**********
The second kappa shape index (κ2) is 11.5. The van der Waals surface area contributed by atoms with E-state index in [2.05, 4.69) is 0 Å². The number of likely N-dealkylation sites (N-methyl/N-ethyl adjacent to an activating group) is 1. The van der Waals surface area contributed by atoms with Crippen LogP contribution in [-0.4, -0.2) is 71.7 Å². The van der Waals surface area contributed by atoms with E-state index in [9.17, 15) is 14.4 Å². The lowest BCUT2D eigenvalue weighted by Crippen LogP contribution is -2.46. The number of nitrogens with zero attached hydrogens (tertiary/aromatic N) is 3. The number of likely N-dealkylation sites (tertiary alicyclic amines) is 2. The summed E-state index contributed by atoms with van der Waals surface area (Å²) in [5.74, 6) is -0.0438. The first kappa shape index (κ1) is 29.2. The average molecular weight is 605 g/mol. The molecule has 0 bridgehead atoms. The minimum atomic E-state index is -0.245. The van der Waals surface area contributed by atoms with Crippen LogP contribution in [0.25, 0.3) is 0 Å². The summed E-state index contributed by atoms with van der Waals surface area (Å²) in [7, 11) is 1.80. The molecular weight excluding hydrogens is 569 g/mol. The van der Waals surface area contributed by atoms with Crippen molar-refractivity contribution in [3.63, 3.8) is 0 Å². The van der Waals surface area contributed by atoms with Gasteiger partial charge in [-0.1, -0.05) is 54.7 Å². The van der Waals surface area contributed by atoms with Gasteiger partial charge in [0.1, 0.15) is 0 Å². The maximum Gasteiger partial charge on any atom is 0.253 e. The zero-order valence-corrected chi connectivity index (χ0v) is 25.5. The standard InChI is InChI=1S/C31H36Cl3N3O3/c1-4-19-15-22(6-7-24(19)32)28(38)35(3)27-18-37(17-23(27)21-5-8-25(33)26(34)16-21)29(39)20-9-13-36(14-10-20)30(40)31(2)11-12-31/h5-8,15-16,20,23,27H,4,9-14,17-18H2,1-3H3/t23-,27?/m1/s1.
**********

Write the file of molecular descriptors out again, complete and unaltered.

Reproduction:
The second kappa shape index (κ2) is 11.5. The van der Waals surface area contributed by atoms with E-state index in [2.05, 4.69) is 0 Å². The number of likely N-dealkylation sites (N-methyl/N-ethyl adjacent to an activating group) is 1. The van der Waals surface area contributed by atoms with Crippen LogP contribution in [-0.4, -0.2) is 71.7 Å². The van der Waals surface area contributed by atoms with E-state index in [9.17, 15) is 14.4 Å². The lowest BCUT2D eigenvalue weighted by Crippen LogP contribution is -2.46. The number of nitrogens with zero attached hydrogens (tertiary/aromatic N) is 3. The number of likely N-dealkylation sites (tertiary alicyclic amines) is 2. The summed E-state index contributed by atoms with van der Waals surface area (Å²) in [5.74, 6) is -0.0438. The first kappa shape index (κ1) is 29.2. The average molecular weight is 605 g/mol. The molecule has 0 bridgehead atoms. The minimum atomic E-state index is -0.245. The van der Waals surface area contributed by atoms with Crippen LogP contribution in [0.25, 0.3) is 0 Å². The summed E-state index contributed by atoms with van der Waals surface area (Å²) in [7, 11) is 1.80. The molecular weight excluding hydrogens is 569 g/mol. The van der Waals surface area contributed by atoms with Crippen molar-refractivity contribution in [3.63, 3.8) is 0 Å². The van der Waals surface area contributed by atoms with Gasteiger partial charge in [-0.1, -0.05) is 54.7 Å². The van der Waals surface area contributed by atoms with Gasteiger partial charge in [0.1, 0.15) is 0 Å². The maximum Gasteiger partial charge on any atom is 0.253 e. The zero-order valence-corrected chi connectivity index (χ0v) is 25.5. The standard InChI is InChI=1S/C31H36Cl3N3O3/c1-4-19-15-22(6-7-24(19)32)28(38)35(3)27-18-37(17-23(27)21-5-8-25(33)26(34)16-21)29(39)20-9-13-36(14-10-20)30(40)31(2)11-12-31/h5-8,15-16,20,23,27H,4,9-14,17-18H2,1-3H3/t23-,27?/m1/s1.